(I tried to create this topic in Privacy tools category, but it’s not possible, probably spam protection?)
Ubuntu has this package installed by default:
It’s only purpose is to provide settings for NetworkManager to send requests to connectivity-check.ubuntu.com , and based on the result (AFAIK) detect redirection by captive portals and open an ISP’s page (think public WiFi, or hotel rooms, where you need to authorize to access the net).
Well, connectivity-check.ubuntu.com is hosted on Google cloud (you can check that by running:
dig connectivity-check.ubuntu.com whois [the IP from previous query]
), so by default Ubuntu sends requests to a Google cloud page.
I don’t say Google counts daily active Ubuntu users (because many of those have the same IP), or that Google actively logs and analyzes that data. But some of you guys may not like that behavior.
So what’s the fix?
Purge the package
sudo apt purge network-manager-config-connectivity-ubuntu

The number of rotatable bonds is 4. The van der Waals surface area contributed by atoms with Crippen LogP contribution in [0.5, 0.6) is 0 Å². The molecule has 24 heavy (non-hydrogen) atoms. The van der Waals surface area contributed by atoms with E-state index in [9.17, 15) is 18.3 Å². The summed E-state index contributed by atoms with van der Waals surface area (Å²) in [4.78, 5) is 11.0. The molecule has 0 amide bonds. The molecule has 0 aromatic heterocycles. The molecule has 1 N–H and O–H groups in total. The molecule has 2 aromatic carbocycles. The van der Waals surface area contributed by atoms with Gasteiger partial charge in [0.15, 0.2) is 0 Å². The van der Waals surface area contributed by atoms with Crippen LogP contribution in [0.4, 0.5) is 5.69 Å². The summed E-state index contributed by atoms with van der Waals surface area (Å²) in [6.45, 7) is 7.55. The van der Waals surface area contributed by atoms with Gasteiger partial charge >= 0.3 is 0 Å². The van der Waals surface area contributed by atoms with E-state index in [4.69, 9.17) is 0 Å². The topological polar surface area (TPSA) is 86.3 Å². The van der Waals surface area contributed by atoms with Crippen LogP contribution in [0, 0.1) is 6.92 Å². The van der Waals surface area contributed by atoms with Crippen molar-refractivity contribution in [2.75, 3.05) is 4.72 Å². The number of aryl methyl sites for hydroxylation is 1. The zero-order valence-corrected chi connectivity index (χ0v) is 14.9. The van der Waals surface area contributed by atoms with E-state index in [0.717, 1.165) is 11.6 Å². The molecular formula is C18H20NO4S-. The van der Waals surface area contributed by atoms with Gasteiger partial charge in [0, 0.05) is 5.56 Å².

If you do need a captive portal detection, create your own config file to query some HTTP (not HTTPS) page of your choice, in the example below I have a Debian page used for the same purpose. Use your favorite text editor to create and edit /etc/NetworkManager/conf.d/90-connectivity-custom.conf :
sudo systemctl restart NetworkManager
If you run an Ubuntu derivative, please report if you have network-manager-config-connectivity-ubuntu installed in the comments.
P.S. I would like this post to not be used to raise pitchforks against Ubuntu and Canonical, as I believe without the simplicity of Ubuntu many of it’s current users would still be on Windows, worse even - on Windows 10.